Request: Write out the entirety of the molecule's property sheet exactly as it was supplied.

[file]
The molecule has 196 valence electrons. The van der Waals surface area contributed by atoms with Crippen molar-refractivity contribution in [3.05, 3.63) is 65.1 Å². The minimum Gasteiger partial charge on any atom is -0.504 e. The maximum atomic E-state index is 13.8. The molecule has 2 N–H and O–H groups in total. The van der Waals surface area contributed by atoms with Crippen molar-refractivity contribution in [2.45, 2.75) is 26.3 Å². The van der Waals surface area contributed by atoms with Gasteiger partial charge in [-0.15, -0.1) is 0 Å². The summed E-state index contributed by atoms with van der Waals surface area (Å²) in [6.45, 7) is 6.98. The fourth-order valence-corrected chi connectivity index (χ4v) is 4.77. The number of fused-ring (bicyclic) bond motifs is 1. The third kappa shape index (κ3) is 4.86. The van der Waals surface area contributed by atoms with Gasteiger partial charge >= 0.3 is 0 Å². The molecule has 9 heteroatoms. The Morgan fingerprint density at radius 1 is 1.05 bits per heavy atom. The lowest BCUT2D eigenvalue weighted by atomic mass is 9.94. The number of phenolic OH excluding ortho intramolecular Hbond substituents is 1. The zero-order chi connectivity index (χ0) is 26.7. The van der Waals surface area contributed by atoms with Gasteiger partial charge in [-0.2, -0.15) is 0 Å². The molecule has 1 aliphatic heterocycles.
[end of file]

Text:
The molecule has 196 valence electrons. The van der Waals surface area contributed by atoms with Crippen molar-refractivity contribution in [3.05, 3.63) is 65.1 Å². The minimum Gasteiger partial charge on any atom is -0.504 e. The maximum atomic E-state index is 13.8. The molecule has 2 N–H and O–H groups in total. The van der Waals surface area contributed by atoms with Crippen molar-refractivity contribution in [2.45, 2.75) is 26.3 Å². The van der Waals surface area contributed by atoms with Gasteiger partial charge in [-0.15, -0.1) is 0 Å². The summed E-state index contributed by atoms with van der Waals surface area (Å²) in [6.45, 7) is 6.98. The fourth-order valence-corrected chi connectivity index (χ4v) is 4.77. The number of fused-ring (bicyclic) bond motifs is 1. The third kappa shape index (κ3) is 4.86. The van der Waals surface area contributed by atoms with Gasteiger partial charge >= 0.3 is 0 Å². The molecule has 9 heteroatoms. The Morgan fingerprint density at radius 1 is 1.05 bits per heavy atom. The lowest BCUT2D eigenvalue weighted by atomic mass is 9.94. The number of phenolic OH excluding ortho intramolecular Hbond substituents is 1. The zero-order chi connectivity index (χ0) is 26.7. The van der Waals surface area contributed by atoms with Gasteiger partial charge in [-0.2, -0.15) is 0 Å². The molecule has 1 aliphatic heterocycles.